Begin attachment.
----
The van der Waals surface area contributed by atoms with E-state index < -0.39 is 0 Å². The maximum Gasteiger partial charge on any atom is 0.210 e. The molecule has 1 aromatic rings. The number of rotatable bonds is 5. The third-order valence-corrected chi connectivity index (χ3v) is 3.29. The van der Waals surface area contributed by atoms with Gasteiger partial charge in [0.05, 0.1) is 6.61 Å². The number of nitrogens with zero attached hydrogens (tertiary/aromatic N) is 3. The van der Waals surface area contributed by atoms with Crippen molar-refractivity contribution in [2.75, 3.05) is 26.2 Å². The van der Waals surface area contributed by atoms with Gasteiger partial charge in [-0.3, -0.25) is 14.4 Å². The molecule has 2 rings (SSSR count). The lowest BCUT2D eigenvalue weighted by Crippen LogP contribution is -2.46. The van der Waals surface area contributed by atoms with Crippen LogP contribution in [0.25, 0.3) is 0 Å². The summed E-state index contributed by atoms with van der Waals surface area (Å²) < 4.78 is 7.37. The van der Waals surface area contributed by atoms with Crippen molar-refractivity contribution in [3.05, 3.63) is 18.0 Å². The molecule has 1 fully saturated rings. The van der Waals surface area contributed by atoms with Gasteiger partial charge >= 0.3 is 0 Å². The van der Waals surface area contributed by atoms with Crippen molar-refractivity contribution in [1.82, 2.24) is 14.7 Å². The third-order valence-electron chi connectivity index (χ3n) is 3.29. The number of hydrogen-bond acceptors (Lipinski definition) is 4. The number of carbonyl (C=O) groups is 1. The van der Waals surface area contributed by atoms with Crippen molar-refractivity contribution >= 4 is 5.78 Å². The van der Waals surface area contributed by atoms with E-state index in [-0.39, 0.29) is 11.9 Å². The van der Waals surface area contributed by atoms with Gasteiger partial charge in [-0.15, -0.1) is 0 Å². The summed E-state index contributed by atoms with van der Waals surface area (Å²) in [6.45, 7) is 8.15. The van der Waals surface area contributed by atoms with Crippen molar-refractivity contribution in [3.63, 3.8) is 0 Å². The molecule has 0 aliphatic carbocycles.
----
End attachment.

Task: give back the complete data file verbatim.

The van der Waals surface area contributed by atoms with E-state index < -0.39 is 0 Å². The maximum Gasteiger partial charge on any atom is 0.210 e. The molecule has 1 aromatic rings. The number of rotatable bonds is 5. The third-order valence-corrected chi connectivity index (χ3v) is 3.29. The van der Waals surface area contributed by atoms with Gasteiger partial charge in [0.05, 0.1) is 6.61 Å². The number of nitrogens with zero attached hydrogens (tertiary/aromatic N) is 3. The van der Waals surface area contributed by atoms with Crippen molar-refractivity contribution in [2.75, 3.05) is 26.2 Å². The van der Waals surface area contributed by atoms with Gasteiger partial charge in [-0.3, -0.25) is 14.4 Å². The molecule has 2 rings (SSSR count). The lowest BCUT2D eigenvalue weighted by Crippen LogP contribution is -2.46. The van der Waals surface area contributed by atoms with Crippen LogP contribution in [0.25, 0.3) is 0 Å². The summed E-state index contributed by atoms with van der Waals surface area (Å²) < 4.78 is 7.37. The van der Waals surface area contributed by atoms with Crippen molar-refractivity contribution in [3.05, 3.63) is 18.0 Å². The molecule has 1 fully saturated rings. The van der Waals surface area contributed by atoms with Gasteiger partial charge >= 0.3 is 0 Å². The van der Waals surface area contributed by atoms with Crippen molar-refractivity contribution in [1.82, 2.24) is 14.7 Å². The third-order valence-electron chi connectivity index (χ3n) is 3.29. The number of hydrogen-bond acceptors (Lipinski definition) is 4. The number of carbonyl (C=O) groups is 1. The van der Waals surface area contributed by atoms with Crippen molar-refractivity contribution >= 4 is 5.78 Å². The van der Waals surface area contributed by atoms with E-state index in [-0.39, 0.29) is 11.9 Å². The van der Waals surface area contributed by atoms with Gasteiger partial charge in [-0.15, -0.1) is 0 Å². The summed E-state index contributed by atoms with van der Waals surface area (Å²) in [6.45, 7) is 8.15. The van der Waals surface area contributed by atoms with Crippen molar-refractivity contribution in [3.63, 3.8) is 0 Å². The molecule has 0 aliphatic carbocycles.